CAW Champions Human Rights Case of Temporary Foreign Workers

February 21, 2012, 9:49 PM EST

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The CAW is continuing its nearly four year-long case against former Wheatley fish plant owner Joe Pratas, of Presteve Foods today in court.  Pratas is standing trial for nine counts of sexual assault and abuse in a human rights tribunal in Windsor, starting today at 10 a.m.

The hearing will take place at 400 City Hall Square East, Room 409 in Windsor.

In 2008, Pratas was alleged to have subjected a number of workers to sexual assault and harassment while they were employed at Presteve Foods. The workers were also being paid significantly less than their Canadian counterparts.

Many of the workers had been housed at a bunk house, attached to the facility and their work permits were tied to their jobs at the plant. Many feared deportation or worsening abuse if they complained or brought in the authorities. 

The union intervened on their behalf after successfully unionizing the migrant workers. The Canadian workforce at Presteve was already members of CAW Local 444.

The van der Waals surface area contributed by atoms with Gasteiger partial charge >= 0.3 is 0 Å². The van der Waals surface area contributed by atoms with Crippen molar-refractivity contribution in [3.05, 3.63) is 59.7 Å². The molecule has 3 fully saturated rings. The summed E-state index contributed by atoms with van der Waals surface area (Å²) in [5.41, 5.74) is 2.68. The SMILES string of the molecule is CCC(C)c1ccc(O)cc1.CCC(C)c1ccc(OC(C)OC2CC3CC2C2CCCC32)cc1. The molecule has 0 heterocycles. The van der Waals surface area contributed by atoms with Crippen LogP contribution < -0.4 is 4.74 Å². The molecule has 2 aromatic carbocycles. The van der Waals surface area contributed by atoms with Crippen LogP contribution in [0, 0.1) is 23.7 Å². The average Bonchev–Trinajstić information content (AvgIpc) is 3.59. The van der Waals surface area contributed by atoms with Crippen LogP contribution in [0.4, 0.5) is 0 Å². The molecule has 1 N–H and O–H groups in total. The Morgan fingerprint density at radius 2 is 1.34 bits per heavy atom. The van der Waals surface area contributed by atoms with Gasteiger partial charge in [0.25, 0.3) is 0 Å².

The situation at Presteve points to fatal flaws in the temporary foreign worker program, said CAW Local 444 President Rick Laporte. "These women were vulnerable exactly because of the circumstances of the program," said Laporte.
"Their work permits were tied to their source of employment and if they left this abusive employer, they would be threatened with deportation. The Canadian government is repeatedly turning a blind eye to companies who exploit migrant workers and put them in unsafe working conditions, with few, if any protections. We know from recent examples that this can have tragic consequences," said Laporte.

Justicia for Migrant Workers will be intervening in the case, as will CAW Local 444.  

For more information on Justicia for Migrant Workers, please visit: 

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